Being single has woken me up to the reality that looking after number one is not selfish. It is of fundamental importance. In the same vein, relationships with our family, friends and colleagues are constant, a reliable source of companionship and security. Yet, we so easily overlook the importance and necessity of nurturing these bonds because of the societal weight placed on pursuing romantic love – the most unreliable of them all.
Towards the end of my last relationship I struggled with anxiety, and while I have always been predisposed to this, I can now see that this particular bout was not caused by my life-long affliction for people pleasing, it was simply a by-product of a relationship in which I could not fully express myself or be the person I really wanted to be. That is the true beauty of hindsight and unexpected singularity. Whilst being single can be incredibly lonely, I am guilty of staying too long in relationships for fear of being alone and without purpose. The greatest irony is that an unhappy and unfulfilling relationship can be the loneliest place of all.
“In the absence of a romantic entanglement, I have been forced to confront how I truly feel about myself. Without constant validation, I have had to face the fact that for one reason or another I had been harbouring and nurturing a rather low opinion of myself.”
This past year I have found the confidence to travel alone, go for dinner on my own and attend gigs by myself. I can’t help but pine after the time I have lost in not pursuing my own passions. Equally, returning to myself and the pastimes I love has given me a fresh perspective on how I tend to behave and show up in my relationships.
In the absence of a romantic entanglement, I have been forced to confront how I truly feel about myself. Without constant validation, I have had to face the fact that for one reason or another I had been harbouring and nurturing a rather low opinion of myself.
Galvanised by the sudden end of my relationship, I felt compelled to create a list of everything that I liked about myself. It may sound contrite if not a little basic and while I sometimes refer back to this set of affirmations with mild embarrassment, it reminds me that I should never have measured my worth by someone else’s standards. Romantic love is messy and it is fickle, to use it as a benchmark for measuring our worth and value is short-sighted and places too much emphasis on the need for romantic attachment.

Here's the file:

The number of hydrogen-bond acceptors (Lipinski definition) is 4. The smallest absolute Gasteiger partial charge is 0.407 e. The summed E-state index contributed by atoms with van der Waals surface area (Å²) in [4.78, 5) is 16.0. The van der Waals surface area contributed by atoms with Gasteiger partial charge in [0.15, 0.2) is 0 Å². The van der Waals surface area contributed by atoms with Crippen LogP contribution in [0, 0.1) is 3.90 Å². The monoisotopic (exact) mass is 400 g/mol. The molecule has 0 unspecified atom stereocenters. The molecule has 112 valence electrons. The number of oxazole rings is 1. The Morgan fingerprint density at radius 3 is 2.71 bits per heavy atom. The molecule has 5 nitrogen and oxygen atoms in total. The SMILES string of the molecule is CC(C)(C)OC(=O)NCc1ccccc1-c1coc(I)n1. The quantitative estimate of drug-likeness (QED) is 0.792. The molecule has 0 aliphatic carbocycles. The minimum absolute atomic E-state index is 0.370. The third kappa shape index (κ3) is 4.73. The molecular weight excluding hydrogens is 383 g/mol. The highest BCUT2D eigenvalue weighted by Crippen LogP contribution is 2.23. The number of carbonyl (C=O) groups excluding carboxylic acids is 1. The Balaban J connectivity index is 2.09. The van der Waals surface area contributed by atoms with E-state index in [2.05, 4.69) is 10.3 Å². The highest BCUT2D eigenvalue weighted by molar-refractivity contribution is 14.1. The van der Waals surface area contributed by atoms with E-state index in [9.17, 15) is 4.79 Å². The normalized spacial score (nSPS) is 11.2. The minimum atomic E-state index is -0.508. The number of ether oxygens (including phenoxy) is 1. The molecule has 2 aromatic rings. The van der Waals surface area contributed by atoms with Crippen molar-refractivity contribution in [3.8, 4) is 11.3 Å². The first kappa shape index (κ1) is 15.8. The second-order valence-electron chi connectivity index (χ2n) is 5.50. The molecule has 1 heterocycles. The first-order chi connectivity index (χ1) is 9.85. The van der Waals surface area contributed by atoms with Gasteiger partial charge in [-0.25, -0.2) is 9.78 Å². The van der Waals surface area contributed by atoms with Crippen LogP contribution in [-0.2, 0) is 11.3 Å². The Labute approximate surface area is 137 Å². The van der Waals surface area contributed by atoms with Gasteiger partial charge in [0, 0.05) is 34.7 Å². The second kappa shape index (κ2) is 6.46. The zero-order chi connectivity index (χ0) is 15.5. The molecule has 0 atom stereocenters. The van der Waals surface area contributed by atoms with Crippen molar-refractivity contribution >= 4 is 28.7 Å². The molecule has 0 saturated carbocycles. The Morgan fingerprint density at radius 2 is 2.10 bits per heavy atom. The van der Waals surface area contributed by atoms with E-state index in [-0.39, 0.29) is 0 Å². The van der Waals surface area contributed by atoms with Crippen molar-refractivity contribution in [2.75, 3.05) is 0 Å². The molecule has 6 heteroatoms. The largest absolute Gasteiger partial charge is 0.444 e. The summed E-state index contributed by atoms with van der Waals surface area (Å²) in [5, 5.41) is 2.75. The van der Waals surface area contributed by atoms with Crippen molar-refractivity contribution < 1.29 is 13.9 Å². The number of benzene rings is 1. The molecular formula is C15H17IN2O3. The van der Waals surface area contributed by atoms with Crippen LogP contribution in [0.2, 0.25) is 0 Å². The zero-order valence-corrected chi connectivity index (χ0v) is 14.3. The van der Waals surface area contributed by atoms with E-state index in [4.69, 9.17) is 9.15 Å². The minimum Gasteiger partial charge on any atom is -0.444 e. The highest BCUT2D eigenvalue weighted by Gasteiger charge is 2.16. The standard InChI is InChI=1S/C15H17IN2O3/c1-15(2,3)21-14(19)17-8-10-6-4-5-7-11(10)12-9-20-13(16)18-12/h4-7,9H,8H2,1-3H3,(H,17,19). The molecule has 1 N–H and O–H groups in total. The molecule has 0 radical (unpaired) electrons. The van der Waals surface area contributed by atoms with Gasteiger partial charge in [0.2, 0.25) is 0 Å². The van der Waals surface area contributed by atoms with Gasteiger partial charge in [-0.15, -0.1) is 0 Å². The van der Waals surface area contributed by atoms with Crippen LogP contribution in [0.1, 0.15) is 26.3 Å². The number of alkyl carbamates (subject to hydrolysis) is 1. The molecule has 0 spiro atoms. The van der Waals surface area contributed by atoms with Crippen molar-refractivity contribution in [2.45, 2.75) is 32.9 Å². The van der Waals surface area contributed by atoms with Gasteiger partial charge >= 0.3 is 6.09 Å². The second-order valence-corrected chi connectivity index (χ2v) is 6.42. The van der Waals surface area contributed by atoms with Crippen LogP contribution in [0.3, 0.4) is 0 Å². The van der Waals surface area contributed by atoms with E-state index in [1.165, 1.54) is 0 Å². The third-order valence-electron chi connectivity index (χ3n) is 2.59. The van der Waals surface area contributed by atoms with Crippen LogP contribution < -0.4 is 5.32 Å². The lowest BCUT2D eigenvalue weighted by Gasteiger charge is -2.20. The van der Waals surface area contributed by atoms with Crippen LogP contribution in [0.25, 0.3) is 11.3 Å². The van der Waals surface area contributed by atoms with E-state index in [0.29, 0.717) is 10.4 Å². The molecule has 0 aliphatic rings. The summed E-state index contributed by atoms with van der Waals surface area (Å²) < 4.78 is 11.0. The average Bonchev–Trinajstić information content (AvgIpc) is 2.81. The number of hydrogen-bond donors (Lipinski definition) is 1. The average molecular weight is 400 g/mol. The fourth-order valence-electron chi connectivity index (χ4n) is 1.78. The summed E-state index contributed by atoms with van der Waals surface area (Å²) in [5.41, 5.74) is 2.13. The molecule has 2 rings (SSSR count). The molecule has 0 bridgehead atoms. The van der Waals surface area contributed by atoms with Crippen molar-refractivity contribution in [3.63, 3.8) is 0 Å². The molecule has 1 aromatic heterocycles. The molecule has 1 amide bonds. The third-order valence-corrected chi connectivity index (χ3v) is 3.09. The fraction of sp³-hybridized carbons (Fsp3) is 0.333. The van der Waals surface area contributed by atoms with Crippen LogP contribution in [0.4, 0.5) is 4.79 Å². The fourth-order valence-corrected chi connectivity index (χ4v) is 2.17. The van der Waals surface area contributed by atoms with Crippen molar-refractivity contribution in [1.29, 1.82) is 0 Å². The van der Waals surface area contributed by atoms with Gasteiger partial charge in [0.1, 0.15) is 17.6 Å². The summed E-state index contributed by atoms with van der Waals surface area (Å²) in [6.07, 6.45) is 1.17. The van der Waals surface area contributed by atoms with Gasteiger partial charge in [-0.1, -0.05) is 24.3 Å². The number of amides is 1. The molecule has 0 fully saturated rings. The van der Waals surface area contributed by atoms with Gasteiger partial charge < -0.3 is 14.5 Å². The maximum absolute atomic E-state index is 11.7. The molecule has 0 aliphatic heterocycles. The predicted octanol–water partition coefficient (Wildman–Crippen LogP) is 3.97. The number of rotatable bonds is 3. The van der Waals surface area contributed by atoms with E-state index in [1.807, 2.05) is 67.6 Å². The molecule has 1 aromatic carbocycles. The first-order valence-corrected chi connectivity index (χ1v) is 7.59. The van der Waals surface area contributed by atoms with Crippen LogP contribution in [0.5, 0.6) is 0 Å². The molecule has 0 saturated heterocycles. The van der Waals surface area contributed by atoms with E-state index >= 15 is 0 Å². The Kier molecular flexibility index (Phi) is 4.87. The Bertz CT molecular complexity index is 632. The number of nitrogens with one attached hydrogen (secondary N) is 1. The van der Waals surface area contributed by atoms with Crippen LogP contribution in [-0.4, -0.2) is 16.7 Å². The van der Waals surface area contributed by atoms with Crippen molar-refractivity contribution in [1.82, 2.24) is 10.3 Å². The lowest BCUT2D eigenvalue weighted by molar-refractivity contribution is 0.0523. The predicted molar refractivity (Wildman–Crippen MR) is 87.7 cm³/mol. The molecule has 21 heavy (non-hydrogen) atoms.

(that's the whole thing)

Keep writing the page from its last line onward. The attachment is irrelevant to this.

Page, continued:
“I finally let go of control because in the end it was never mine to hold on to. I feel free. I think this takes a certain type of courage that one can only gain when they have nothing left to lose.”
I promise I am not intoxicated on Eat, Pray, Love as I write this, but the end of my serial monogamist days led me to realise that whilst I was extremely fortunate to have experienced such raw and unconditional love, behind all of this, I really did not like myself. My self-esteem was so closely tied to and dependent upon other people’s perceptions of me that I was constantly shapeshifting; I was an imposter in every sense of the word. Losing yourself in that way over and over again feels hollow.
Having poured my heart out to anyone that will listen, and by collecting the stories of friends and family who have too experienced heartbreak, I would say that being single provides the opportunity to come back to ourselves.
Only now am I reclaiming the parts of my personality that I surrendered because I feared that they made me unattractive. In reality they made me human. I finally let go of control because in the end it was never mine to hold on to. I feel free. I think this takes a certain type of courage that one can only gain when they have nothing left to lose.
I’ve realised that it’s okay to withhold certain parts of myself, but to also be unashamed and celebrate my idiosyncrasies, my foibles and my mistakes because in the future, anyone genuinely worthy of my time and love will welcome it all.